Women’s fashion has a long and colorful history, and in the 20th century, the newspapers caught it all! 1900s fashion saw subtle but important changes to modern dress styles. Every year, fashion designers launch new clothing lines, new fashion trends emerge and old fashion trends are discarded. Sometimes, old fashion trends are even brought back and marketed as new trends or used up due to nostalgia. Let’s get an overview of early 1900s fashion for ladies in this post.
Fashion of the Edwardian Era
The decade 1900–1910 was part of what is known in the Western world as the Edwardian era, related to the reign of the British monarch Edward VII (1901–1910). The Edwardian era was known for its extravagance, luxury, and strict social norms modeled by the wealthy.
Early 1900s fashion was still influenced by the Edwardian style from the late 1800s. Long skirts and corsets are still worn by women. Men continue to don suits. Hats, gloves, and, frequently, an umbrella for ladies, make up a full ensemble. Edwardian clothing is exceedingly elegant and has pricey materials and embellishments. They favor a commanding, adult appearance. The Edwardian era was characterized by the practice of dressing properly for the situation. More individuals now have access to a greater range of clothing because of the introduction of department shops that offer ready-to-wear clothing.
Who was the first prominent fashion designer?
Fashion designers are merely one aspect of fashion history. Charles Frederick Worth, however, is regarded as the first fashion designer. When clothing was still manufactured by unidentified tailors, he established the House of Worth, a fashion design studio in Paris. Given that he previously worked in a business selling costume accessories, Worth’s area of expertise is costume design. He is credited with creating the bra, a late nineteenth-century adornment for dresses and skirts.
Styles of Early 1900s Fashion for Ladies
The early 1900s saw a shift in women’s fashion from the ornate and heavily structured styles of the Victorian era to more practical and comfortable clothing. Here are some of the styles of early 1900s fashion for ladies:
Gibson Girl Style
The Gibson Girl style was named after the illustrations of Charles Dana Gibson, who was known for his portrayals of fashionable and independent women in the late 19th and early 20th centuries. The style was characterized by a high neckline, puffy sleeves, and a full skirt with a fitted waist, creating an hourglass silhouette that emphasized a slim waist and full bust. This style was popular from the 1890s to the early 1900s and was seen as a symbol of the “New Woman,” who was independent, educated, and fashionable.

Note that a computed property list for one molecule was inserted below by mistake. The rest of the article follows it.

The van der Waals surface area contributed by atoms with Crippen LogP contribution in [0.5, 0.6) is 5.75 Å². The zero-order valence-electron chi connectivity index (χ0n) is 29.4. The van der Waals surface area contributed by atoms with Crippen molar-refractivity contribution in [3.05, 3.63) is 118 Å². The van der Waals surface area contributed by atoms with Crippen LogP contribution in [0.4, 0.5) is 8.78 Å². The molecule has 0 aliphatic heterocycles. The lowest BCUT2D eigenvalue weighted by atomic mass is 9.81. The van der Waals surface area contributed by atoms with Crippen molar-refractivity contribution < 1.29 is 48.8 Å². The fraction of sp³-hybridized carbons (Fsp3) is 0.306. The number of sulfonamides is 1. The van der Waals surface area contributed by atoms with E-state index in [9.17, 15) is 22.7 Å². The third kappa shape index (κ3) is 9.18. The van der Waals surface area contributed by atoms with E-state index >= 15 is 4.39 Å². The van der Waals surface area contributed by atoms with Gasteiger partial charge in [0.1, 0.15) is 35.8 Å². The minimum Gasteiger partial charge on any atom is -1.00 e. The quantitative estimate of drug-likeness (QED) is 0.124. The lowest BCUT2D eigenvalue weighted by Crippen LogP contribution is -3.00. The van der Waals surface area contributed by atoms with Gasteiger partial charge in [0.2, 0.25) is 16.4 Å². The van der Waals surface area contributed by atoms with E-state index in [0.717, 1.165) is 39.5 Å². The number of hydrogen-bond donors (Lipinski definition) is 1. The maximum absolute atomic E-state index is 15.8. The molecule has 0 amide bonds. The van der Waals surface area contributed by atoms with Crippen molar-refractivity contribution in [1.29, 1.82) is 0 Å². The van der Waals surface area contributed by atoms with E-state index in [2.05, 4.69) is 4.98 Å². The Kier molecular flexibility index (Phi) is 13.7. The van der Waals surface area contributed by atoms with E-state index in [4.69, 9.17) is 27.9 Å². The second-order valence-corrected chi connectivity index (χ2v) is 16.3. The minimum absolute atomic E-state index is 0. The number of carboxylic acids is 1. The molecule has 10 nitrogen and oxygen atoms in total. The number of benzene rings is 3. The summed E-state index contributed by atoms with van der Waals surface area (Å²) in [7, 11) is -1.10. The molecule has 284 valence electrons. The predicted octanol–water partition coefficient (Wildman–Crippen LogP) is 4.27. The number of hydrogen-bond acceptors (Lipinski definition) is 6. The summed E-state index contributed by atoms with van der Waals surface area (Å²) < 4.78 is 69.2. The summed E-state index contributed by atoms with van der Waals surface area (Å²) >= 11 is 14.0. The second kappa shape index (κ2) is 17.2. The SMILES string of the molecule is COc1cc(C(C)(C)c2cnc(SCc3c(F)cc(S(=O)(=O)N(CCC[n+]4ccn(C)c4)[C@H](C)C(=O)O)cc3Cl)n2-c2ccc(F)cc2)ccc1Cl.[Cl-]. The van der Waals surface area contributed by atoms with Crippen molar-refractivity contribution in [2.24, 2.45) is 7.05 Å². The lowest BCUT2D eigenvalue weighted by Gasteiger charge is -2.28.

In the early 1900s, the “S” shaped silhouette became popular, which was achieved by wearing a corset that pushed the bust forward and the hips back, creating a curved, sloping bustline and a tightly corseted waist. The skirts were also full, with a slight flare at the hem, which balanced the shape of the body. The S-shaped silhouette was popular from the late 1890s to the early 1910s, and it reflected a desire for a more natural, feminine look, in contrast to the stiff, structured garments of the Victorian era.
The Edwardian style, which was prominent from 1901 to 1910, was called after King Edward VII. A return to more refined and beautiful clothing with a focus on opulent materials and intricate decorations marked this time period. A long, straight skirt that reached the floor and a fitted bodice characterized the long, thin Edwardian form.
The result was a more extended, elegant appearance since the waistline was frequently lifted to just below the bust. Another distinguishing feature of Edwardian fashion was the high collar, which was frequently worn with a big, ornate hat. The higher classes loved the look, which expressed their desire for grandeur and sophistication. However, this style was not practical for everyday wear and was often reserved for special occasions.
Tea gowns were a popular style of dress worn during the early 1900s, particularly for afternoon tea and other social events. They were designed to be comfortable and relaxed and were often made from soft, lightweight fabrics such as silk or chiffon. The silhouette of tea gowns was typically loose and flowing, often with a fitted bodice and a flared skirt. They were often embellished with delicate embroidery, lace, or beading, adding to their overall elegance and femininity. Tea gowns were popular among the upper classes, who valued comfort and ease of movement, while still wanting to look fashionable and stylish.
In conclusion, the early 1900s was a time of transition in women’s fashion. It marked the end of the Victorian era and the beginning of a new, more relaxed and practical approach to clothing. Fabrics such as silk, cotton, wool, and linen were used to make a wide range of garments, from daywear to evening gowns. Lace and embroidery were popular embellishments, adding a delicate, feminine touch to clothing. As a result, the fashion of the early 1900s reflected the changing attitudes and values of the time, as women began to assert their independence and seek more practical and functional clothing.